Since you’re a pythonic genius now, let’s try your solution for sorting the word frequency list. Using the built-in function sorted(), you think you’ve got this:

You add in your favorite function: sort(). This will blow everyone away.

def inorder():
freqsort = sort.counts()
print(freqsort)

inorder()

Then run.

Total Words: 2276
Word Frequency: {'Debugging': 7, 'In': 8, 'computer': 8, 'programming': 7, 'and': 52, 'software': 13, 'development,': 1, 'debugging': 25, 'is': 31, 'the': 141, 'process': 8, 'of': 77, 'finding': 1, 'resolving': 1, 'bugs': 5, ...

<span style="text-color: red;">Traceback (most recent call last):
 File "/Users/gedalyahreback/PycharmProjects/demopycharm/practicescratch.py" line 35, in <module> inorder()
 File "/Users/gedalyahreback/PycharmProjects/demopycharm/practicescratch.py" line 32, in inorder
   freqsort = sort.counts()
NameError: name 'sort' is not defined</span>

Oh no, your code sucks now! What are you going to do?

If your Python app looks like this, you might need to try out Rookout Live Debugger

Live shot of your screen before debugging your Python

No worries, that’s what debugging is for.

Either right click or hit the green bug icon in the upper-right-hand corner. If you want to set a breakpoint on any specific line, hit the space between the line number and the code itself.

Two breakpoints are visible on the side for PyCharm debugging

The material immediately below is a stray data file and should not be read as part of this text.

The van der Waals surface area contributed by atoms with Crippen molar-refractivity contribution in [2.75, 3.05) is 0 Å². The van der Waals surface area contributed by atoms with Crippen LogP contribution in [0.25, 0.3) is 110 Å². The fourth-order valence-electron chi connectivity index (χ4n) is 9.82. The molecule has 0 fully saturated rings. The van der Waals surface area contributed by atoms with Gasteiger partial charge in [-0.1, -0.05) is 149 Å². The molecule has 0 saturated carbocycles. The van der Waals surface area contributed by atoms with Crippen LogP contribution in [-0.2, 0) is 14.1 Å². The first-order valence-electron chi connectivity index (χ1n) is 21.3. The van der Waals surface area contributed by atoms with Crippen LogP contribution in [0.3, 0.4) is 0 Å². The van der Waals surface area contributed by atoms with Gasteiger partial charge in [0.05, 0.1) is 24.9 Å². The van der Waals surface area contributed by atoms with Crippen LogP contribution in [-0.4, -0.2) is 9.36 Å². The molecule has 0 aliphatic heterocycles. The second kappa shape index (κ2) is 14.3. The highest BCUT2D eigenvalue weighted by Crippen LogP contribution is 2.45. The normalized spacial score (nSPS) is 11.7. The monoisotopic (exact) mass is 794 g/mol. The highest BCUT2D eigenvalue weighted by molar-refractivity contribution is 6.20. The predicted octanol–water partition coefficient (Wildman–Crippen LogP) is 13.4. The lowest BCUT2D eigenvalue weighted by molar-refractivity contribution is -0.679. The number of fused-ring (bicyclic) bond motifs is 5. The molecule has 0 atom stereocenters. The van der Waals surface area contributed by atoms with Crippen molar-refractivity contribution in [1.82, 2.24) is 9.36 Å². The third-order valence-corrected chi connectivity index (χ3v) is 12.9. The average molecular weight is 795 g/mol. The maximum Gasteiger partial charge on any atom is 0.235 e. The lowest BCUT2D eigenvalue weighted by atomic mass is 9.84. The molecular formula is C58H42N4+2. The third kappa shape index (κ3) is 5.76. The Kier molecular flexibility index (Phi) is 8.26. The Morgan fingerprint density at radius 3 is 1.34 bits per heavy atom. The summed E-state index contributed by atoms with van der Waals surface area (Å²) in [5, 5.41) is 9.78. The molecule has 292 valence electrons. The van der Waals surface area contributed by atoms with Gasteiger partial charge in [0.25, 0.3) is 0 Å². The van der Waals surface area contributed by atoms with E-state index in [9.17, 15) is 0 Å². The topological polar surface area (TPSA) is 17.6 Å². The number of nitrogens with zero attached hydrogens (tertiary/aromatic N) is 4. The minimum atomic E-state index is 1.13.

Two breakpoints are visible on the side for PyCharm debugging

You can and should set the debugger to stop when it hits an issue or a breakpoint. If it finds new issues, it will create and add a new breakpoint, signaling it with a lightning bolt (as seen here without the previously displayed red dots):

Breakpoint added after PyCharm noted something in your code during the debugging process

An example of breakpoint added after PyCharm noted something in your code during the debugging process

Restart the debug by hitting the resume icon:

In the debugger, it will mark the errors with more detail.

PyCharm debugger adds more detail to your logs

PyCharm debugger adds more detail to your logs

The sort() function is “not defined” because it’s acting on a dictionary . Unfortunately, sort() only works on lists.

Python Bonus Info: sort() vs. sorted()

Okay, fine, let’s try something else. We’ll go with sorted(), which accepts dictionaries.

Attempt 2:

def inorder():
  freqsort = sorted(counts, reverse=True)
  print(freqsort)

inorder()

But wait! Run for the output:

['-', 'zero', 'you', 'would', 'worse', 'world', 'working', 'words', 'wolf."', 'wolf', 'without', 'within', 'with.', 'with', 'will', 'whose', 'who', 'which,', 'which', 'whether', 'whereupon', 'where', 'when', 'what', 'were' .......
The great thing about writing demos for a debugging company is that even when you make a mistake, you can just use it in your demo!

The great thing about writing a Python example for a debugging company is that even when you make a mistake, you can just use it in your demo!

What in the wide, wide, world of sports? Where did the numbers go? In this case, a debug won’t help you. But don’t worry, the issue here is you need to order by the values in the dictionary, otherwise it will just return things according to the keys.

You can simplify this by importing an operator called itemgetter. Now, you will be able to quickly specify the items you want:

from operator import itemgetter

def inorder():
    for key, value in sorted(counts.items(), key=itemgetter(1), reverse=True):
        print(key,':', value)

Run and get this:

Your Python code works after using the PyCharm debugger!